First, let’s create a new directory to house our project.
Let’s write some code! Populate hello.cxx with our Hello World program:
Next, provide a CMake build configuration at CMakeLists.txt:
We use the
add_executable command to build executables with itk-wasm. The Emscripten and WASI toolchains along with itk-wasm build and execution configurations are contained in the itk-wasm dockcross Docker images used by the itk-wasm command line interface (CLI). Note that the same code can also be built and tested with native operating system toolchains. This is useful for development and debugging.
Build the program with the itk-wasm CLI,
itk-wasm. This is shipped with the
itk-wasm Node.js package. First install itk-wasm with the Node Package Manager,
npm, the CLI that ships with Node.js.
npm install --global itk-wasm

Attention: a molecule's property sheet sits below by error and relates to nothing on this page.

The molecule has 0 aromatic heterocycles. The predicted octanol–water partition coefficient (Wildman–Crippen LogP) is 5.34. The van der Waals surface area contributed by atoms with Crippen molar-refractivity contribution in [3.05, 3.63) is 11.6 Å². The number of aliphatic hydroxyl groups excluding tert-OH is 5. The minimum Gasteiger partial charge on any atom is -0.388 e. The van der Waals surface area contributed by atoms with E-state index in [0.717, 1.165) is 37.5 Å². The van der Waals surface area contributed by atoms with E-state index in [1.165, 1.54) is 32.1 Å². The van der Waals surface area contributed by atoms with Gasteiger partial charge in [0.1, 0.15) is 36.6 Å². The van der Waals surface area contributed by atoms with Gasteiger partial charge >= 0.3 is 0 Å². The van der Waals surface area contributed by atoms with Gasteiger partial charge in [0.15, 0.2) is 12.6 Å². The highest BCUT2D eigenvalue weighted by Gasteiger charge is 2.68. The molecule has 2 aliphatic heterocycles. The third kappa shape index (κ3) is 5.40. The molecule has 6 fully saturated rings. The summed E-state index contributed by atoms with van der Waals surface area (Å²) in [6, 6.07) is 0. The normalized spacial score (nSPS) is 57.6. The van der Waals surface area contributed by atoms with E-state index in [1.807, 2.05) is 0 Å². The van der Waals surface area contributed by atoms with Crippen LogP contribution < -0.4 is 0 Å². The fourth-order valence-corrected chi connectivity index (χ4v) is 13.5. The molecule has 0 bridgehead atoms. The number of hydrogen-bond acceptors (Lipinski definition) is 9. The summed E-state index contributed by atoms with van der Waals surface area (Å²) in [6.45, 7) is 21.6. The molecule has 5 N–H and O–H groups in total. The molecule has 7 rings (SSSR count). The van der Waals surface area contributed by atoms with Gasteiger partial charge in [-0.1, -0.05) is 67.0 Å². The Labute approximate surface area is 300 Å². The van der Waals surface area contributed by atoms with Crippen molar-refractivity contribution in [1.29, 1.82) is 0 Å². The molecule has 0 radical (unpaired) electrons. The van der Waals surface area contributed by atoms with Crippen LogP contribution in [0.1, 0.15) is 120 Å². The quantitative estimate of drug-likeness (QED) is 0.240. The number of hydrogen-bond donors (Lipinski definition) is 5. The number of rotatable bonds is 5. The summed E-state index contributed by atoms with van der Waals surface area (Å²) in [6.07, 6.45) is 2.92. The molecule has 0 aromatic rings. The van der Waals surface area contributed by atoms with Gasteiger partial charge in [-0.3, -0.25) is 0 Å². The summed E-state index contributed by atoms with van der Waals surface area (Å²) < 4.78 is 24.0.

Build the project with the WASI
itkwasm/wasi toolchain in the
itk-wasm -i itkwasm/wasi -b ./wasi-build/ build
hello.wasi.wasm WebAssembly binary is built in the
❯ ls wasi-build
Execute the binary with the
❯ itk-wasm -b ./wasi-build/ run hello.wasi.wasm
Congratulations! You just executed a C++ program compiled to WebAssembly. 🎉
The binary can also be executed with any of the available WASI runtimes.
For Node.js or the Browser, build the project with the default Emscripten toolchain. The project is built in the
./web-build directory by default.
To execute the project, create an
import path from 'path'
And run it!
❯ npx node ./index.mjs
The same Emscripten WebAssembly module can be executed in a web browser.
its output in the HTML DOM:
Serve the with an http server:
npm install --global http-server
And point your browser to
Congratulations! You just executed a C++ program in your web browser. 🎉